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How to Survive an Executive MBA

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Executive MBA studies can be truly overwhelming. They come in addition to your professional and personal responsibilities. How to survive and get the most of an EMBA?

Executive MBA programmes are targeted at senior professionals. The classes comprise students with an average age of 35, and more than 5 years of work experience, often at the managerial level. At this stage in life, people usually also have a family and considerable social engagements.

What are they adding with an EMBA? Just imagine the intensive studies and additional workload for at home (presentation preparation, reading and research); the time to attend classes, work on team projects and travel to campus; the social activities at the business school. Do not forget that employer/company expectations also rise, since an EMBA allows direct implementation of new knowledge and skills on the job. Naturally, employers expect quick business results. Furthermore, there is pressure from family members to keep up the pace of your pre-MBA family involvement.

It is true that most EMBA students have some managerial experience and should be able to handle stress and multitasking. However, an EMBA is always a challenge and the stakes are high in terms of financial investment, meeting increased expectations, and building your reputation.

Check out how to prepare for EMBA Admission

Improve time management

Time management is absolutely crucial to survive in an Executive MBA programme. You will be put under additional pressure to meet deadlines for projects, teamwork, papers and presentations, deadlines that are as important as all your real life job deadlines.

Being at work and having family issues to resolve are not valid excuses for failing to meet deadlines in class. Remember, all your peers are in the same boat and have the same challenges.

Ensure company endorsement

Executive MBA programmes are conducted in a modular format, allowing students to keep working. However, the Executive MBA requires them to be absent from work for several days or weeks regularly for the duration of the programme, which is between 16 and 24 months. That is why it is wise to inform your employer that you are undertaking EMBA studies. Furthermore, it is best that you get the support of your employer for the period of your studies.

Your employer may support you with letters of recommendation, letters of endorsement, financing your studies, etc. Some top business schools will require a formal letter of endorsement from your employer. In this way the school makes sure that you will have the capacity to commit the time, attention and energy needed for your successful studies. On the one hand, this ensures that you will benefit from the programme. On the other hand however, and even more importantly from the school’s perspective – your employer’s endorsement for your Executive MBA studies ensures that you will have the capacity to contribute to the classroom learning environment with your active participation.

Adapt business targets

Another crucial aspect you need to discuss with your employer is your business targets for the EMBA period of study (12-24 months). Most EMBA students tend to stay with their company after graduation and that will be the best time to achieve higher business results. Indeed, during your EMBA studies, you will be able to start implementing your newly acquired skills and knowledge. But it is best if your employer agrees to adapt (rather than increase or even decrease) your targets while you are studying.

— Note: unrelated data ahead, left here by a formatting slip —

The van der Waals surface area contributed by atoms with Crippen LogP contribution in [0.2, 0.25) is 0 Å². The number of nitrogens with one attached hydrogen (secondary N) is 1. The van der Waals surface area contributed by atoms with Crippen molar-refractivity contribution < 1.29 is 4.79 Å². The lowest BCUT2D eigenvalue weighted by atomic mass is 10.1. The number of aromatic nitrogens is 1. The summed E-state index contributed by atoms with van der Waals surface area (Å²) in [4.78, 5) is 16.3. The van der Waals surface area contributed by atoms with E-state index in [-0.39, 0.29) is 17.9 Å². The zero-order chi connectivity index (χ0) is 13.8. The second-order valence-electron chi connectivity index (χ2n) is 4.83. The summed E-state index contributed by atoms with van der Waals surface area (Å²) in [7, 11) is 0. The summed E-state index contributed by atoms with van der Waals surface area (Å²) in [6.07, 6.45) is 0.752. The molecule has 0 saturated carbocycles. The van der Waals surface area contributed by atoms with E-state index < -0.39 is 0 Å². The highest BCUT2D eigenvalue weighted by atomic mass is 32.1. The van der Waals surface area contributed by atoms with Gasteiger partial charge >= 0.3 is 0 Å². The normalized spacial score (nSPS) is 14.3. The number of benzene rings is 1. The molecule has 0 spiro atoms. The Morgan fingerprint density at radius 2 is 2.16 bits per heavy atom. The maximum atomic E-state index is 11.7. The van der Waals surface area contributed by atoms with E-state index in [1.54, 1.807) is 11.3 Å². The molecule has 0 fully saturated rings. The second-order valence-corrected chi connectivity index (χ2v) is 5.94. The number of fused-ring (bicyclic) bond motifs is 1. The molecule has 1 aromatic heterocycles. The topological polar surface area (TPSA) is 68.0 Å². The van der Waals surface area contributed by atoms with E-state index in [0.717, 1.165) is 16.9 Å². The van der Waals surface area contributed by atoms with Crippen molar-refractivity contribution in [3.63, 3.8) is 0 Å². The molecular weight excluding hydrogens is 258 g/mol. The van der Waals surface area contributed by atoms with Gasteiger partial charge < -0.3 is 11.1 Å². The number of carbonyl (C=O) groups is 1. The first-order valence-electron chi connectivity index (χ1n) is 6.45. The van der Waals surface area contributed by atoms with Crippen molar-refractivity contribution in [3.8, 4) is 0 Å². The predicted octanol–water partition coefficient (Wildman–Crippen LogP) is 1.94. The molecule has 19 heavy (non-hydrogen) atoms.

This will greatly contribute to your capacity to focus on the Executive MBA and get the most from it. The results will be quickly implemented on the job as soon as you can commit to it fully again.

Negotiate family support

Family support for the long period of your studies can provide indispensible comfort for you. Families can be more demanding than employers when it comes to your contribution. So, start discussing early on with your partner and/or children how your everyday family routine will change. Find alternative assistance if needed to compensate for your absence.

There is also a positive aspect of your studies, especially for any children. What better way to demonstrate the value of learning? Some business schools host open day events for families. These usually have a “wow” effect on children: “Here’s where Mummy goes to school. These are Daddy’s teachers, who mark the homework he does in the evening”.

There is a great reward after graduation. Every EMBA graduate shares that, when the programme ends, they have so much free time. What a luxury! What a reward to all family members to have Mummy or Daddy back for the evenings, weekends and vacations.

Keep a high standard

Your peers in the Executive MBA classroom are, or will be, your business partners or competitors. You will benefit from building a reputation as an achiever, a team-minded person, and a reliable partner.

Pay a lot of attention to all team projects; never be late with deadlines; never neglect assignments; always perform at your best, and be cooperative. This will help you nurture a great network of business partners for the times after your graduation.

Thinking of an EMBA? Start your preparation now. Have questions or comments?  Just post them below this article. PrepAdviser’s admissions and test preparation experts will be glad to reply.

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